Lawyers, other representatives, expert(s), tribunal’s secretary
Dissenting opinion of Herbert W. Briggs
With regret, I am compelled to dissent from the finding of the Court that the delimitation of the line M-N in the Atlantic region, indicated in the dispositif and the Chart of the Court’s Decision of 30 June 1977 as a loxodrome on a Mercator projection without correction for scale errors, is expressive of the decision of the Court, on an approximation not incompatible therewith.
In the Atlantic region, the Court decided that the applicable law was Article 6 of the 1958 Geneva Convention on the Continental Shelf, which, absent agreement, provides for an equidistance boundary unless another boundary is justified by special circumstances; that, in the present case, the geographical position of the Scilly Isles constituted such a special circumstance, calling for a variant of the equidistance method so as to give half-effect to the Scilly Isles; that the actual boundary-line should be a line calculated by the equidistance method bisecting two other equidistance lines, one with, and the other without, the use of the Scilly Isles as a base-point. (Decision of 30 June 1977, paragraphs 248-254.)
The Court’s Expert was instructed to calculate the boundary-line on the basis of the above-mentioned determinations of the Court; however, the Court did not appreciate that the boundary-line he depicted on a Mercator chart was a loxodrome which, over its course of about 170 nautical miles; disregarded the sphericity of the earth, instead of a geodesic conforming to the earth’s curvature—a divergence not readily detectable to international lawyers from examination of the chart on which he drew the line.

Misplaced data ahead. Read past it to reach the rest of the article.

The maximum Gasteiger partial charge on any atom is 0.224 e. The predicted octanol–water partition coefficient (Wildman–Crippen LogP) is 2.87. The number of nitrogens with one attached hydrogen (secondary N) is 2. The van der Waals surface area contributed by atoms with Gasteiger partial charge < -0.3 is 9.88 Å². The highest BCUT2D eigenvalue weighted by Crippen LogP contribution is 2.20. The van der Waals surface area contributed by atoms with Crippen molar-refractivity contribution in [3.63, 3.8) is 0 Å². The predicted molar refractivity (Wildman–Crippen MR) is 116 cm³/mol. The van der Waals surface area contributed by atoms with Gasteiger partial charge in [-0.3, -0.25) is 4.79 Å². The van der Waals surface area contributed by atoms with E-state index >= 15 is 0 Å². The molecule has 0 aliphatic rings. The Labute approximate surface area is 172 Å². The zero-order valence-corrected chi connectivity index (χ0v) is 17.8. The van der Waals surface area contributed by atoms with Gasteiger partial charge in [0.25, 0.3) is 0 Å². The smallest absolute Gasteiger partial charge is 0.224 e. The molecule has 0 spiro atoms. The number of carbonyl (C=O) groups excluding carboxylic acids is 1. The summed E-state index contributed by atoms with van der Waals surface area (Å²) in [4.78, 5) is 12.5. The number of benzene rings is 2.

The Court consequently set forth in its Decision passages which are clearly contradictory: the decision that the boundary-line should be an equidistance line and the inadvertent misapplication of that decision in the dispositif and on the Chart by a loxodrome no point on which, after Point M, conforms to an equidistance line.
Evidence supporting these assertions is spread on the record throughout the present Decision and requires no development here. The whole thrust of the Court’s Decision in these proceedings under Article 10, paragraph 2, of the Arbitration Agreement for the interpretation of its 1977 Decision (and I subscribe to the present Decision down through paragraph 103) leads me to the conclusion that the technical misapplication of what the Court decided should be corrected as a part of the process of interpretation by the Court of the obscurities resulting from the contradictory passages of its Decision. In view of certain ambiguities which I see in paragraph 36 of the Court’s Decision, I find it necessary to state that, whatever inherent power a court may possess under general international law and accepted international judicial practice to rectify material errors, the power of the Court in this Arbitration to interpret the meaning and scope of contradictory passages in its Decision of.30 June 1977, and, necessarily, to effect the required rectifications, can be found in Article 10, paragraph 2, of the Arbitration Agreement concluded by the Parties.
In the particular circumstances of what occurred in this Arbitration, I see no threat to the established principle of international law demanding respect for the authority of res judicata, when a Court, duly seised, interprets contradictions in its Decision in order to clarify the meaning and scope of that Decision.
It is my view that the United Kingdom Submissions on this point, as well as on the boundary-line to the north and west of the Channel Islands, are well-founded. In the Atlantic region the line M-N should be replaced with a geodesic commencing at Point M and going out to the 1,000-metre isobath, in order to conform to the Decision made by the Court in 1977.